Without social media my work feels more motivating than it used to — not just the easy work or the fun work but ALL of the work. Even parts of my work that I didn’t enjoy much in the past now feel more pleasant and rewarding. I don’t procrastinate as much on tasks like accounting. This past year it’s felt so much easier to keep on top of my tasks and to even pull ahead of schedule in some areas.
Social media gives us instant feel-good rewards for doing next to nothing of value. When those rewards are no longer so easily accessible, we have to work harder for those same feelings. When we accomplish something meaningful to create that dopamine surge, the feelings can positively guide our behavior, and those feelings can stack up and create lasting motivation to tackle more sizable goals and projects.
Social media is an endless treadmill that substitutes for real achievement and progress. It completely wastes our natural reward circuitry. What will spending the next 5 or 10 years on social media do for your life? What meaningful outcomes will you achieve? You’ll just be on the same treadmill, having little or nothing to show for it. If you think that’s an acceptable result, I would definitely recommend quitting for at least six months, so you can restore some of your sapped motivation and ambition.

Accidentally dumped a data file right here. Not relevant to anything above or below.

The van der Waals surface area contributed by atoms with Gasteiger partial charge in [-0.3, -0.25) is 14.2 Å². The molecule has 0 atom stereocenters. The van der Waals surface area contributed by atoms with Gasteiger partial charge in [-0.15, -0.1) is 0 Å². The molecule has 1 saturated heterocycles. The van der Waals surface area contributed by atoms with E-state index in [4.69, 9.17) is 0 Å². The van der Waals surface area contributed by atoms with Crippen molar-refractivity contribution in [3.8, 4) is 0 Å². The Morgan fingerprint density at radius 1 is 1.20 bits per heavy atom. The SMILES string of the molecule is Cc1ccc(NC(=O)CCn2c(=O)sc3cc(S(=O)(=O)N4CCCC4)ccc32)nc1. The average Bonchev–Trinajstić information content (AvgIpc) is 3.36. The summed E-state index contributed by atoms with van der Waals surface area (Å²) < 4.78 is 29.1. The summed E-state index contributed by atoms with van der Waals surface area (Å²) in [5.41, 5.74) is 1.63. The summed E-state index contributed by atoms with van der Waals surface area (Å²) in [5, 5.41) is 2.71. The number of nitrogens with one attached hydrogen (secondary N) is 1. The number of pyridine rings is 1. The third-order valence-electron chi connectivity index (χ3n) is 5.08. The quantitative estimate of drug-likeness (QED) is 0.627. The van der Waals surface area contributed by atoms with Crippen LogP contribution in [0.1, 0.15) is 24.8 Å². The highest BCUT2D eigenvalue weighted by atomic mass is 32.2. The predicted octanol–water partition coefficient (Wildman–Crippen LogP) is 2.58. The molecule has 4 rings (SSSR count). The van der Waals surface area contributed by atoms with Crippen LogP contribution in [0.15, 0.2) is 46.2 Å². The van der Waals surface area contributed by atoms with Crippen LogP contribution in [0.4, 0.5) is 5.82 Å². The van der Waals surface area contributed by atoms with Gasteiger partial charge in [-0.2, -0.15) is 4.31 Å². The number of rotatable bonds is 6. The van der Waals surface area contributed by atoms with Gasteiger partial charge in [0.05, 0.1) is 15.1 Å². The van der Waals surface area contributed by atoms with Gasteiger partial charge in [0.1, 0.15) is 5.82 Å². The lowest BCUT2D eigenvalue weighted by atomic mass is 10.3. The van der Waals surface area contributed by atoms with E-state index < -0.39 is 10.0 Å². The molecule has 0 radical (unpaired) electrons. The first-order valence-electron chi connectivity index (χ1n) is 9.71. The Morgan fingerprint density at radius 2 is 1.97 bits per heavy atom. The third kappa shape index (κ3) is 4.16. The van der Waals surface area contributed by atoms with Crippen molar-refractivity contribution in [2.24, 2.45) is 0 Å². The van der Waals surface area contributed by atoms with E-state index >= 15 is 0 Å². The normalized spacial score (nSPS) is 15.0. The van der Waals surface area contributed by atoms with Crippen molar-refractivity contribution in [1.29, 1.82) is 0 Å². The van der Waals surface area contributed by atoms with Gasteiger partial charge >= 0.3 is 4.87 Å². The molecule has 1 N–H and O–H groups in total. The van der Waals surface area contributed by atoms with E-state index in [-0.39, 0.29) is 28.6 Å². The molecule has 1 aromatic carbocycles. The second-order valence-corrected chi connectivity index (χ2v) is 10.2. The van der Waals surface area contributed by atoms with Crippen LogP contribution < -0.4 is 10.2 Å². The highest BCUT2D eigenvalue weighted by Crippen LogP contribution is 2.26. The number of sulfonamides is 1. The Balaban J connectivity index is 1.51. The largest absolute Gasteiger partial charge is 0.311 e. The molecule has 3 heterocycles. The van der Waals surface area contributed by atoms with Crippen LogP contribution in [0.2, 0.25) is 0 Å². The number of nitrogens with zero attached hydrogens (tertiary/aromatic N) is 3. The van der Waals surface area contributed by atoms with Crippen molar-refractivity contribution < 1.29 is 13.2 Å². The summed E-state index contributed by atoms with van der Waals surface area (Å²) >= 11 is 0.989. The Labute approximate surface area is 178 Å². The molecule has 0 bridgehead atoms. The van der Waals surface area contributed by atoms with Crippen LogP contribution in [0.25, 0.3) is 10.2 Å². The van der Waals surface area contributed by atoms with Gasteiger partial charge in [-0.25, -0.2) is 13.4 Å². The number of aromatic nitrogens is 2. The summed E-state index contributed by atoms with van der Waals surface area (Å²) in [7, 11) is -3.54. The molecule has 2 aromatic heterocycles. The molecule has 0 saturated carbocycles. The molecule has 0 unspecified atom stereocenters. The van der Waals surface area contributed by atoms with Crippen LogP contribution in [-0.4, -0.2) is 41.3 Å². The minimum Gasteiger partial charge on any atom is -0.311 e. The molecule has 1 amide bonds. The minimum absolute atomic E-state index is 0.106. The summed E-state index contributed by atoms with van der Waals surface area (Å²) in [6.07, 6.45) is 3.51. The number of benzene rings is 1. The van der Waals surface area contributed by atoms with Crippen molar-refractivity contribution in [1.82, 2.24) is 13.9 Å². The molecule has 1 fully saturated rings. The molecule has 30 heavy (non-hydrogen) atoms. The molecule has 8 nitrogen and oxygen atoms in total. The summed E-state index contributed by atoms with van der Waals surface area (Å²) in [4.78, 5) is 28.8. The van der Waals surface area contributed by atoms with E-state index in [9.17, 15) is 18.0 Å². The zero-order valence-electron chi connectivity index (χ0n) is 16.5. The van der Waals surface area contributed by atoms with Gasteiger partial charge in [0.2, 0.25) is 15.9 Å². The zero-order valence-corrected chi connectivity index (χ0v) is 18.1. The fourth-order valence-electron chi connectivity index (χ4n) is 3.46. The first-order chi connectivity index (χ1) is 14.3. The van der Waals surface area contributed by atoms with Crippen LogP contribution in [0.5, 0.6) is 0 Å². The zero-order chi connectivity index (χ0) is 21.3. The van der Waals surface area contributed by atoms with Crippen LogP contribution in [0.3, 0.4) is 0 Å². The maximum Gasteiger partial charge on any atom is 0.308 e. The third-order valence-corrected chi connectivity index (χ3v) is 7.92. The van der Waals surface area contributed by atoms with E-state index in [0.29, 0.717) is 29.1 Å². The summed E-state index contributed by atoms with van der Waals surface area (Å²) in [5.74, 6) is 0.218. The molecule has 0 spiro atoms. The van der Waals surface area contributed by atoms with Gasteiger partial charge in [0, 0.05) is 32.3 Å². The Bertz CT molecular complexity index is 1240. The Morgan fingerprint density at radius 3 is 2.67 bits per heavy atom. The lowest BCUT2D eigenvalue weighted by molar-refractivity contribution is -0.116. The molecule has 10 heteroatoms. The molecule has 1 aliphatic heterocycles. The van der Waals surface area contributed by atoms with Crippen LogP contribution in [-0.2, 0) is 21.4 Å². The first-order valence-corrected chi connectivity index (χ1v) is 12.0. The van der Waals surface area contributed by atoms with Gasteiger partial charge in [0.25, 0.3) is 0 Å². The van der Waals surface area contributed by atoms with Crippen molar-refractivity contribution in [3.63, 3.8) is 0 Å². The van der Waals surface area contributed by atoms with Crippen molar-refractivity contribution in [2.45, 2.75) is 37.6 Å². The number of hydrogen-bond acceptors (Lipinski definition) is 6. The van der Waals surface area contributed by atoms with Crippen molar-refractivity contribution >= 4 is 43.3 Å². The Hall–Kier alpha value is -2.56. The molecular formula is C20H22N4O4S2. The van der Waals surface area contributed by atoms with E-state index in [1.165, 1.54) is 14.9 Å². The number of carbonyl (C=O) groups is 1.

Looking back, quitting social media is a no brainer. In retrospect it’s patently obvious that such services are little more than a huge time waster. It may have been worthwhile to dabble in them for a few weeks to satisfy my curiosity, but I’d rather have back all the other hours sucked away by such services. At least I’m glad to have abandoned those junk activities when I did.
Using social media may feel good now and then. But not using it feels even better.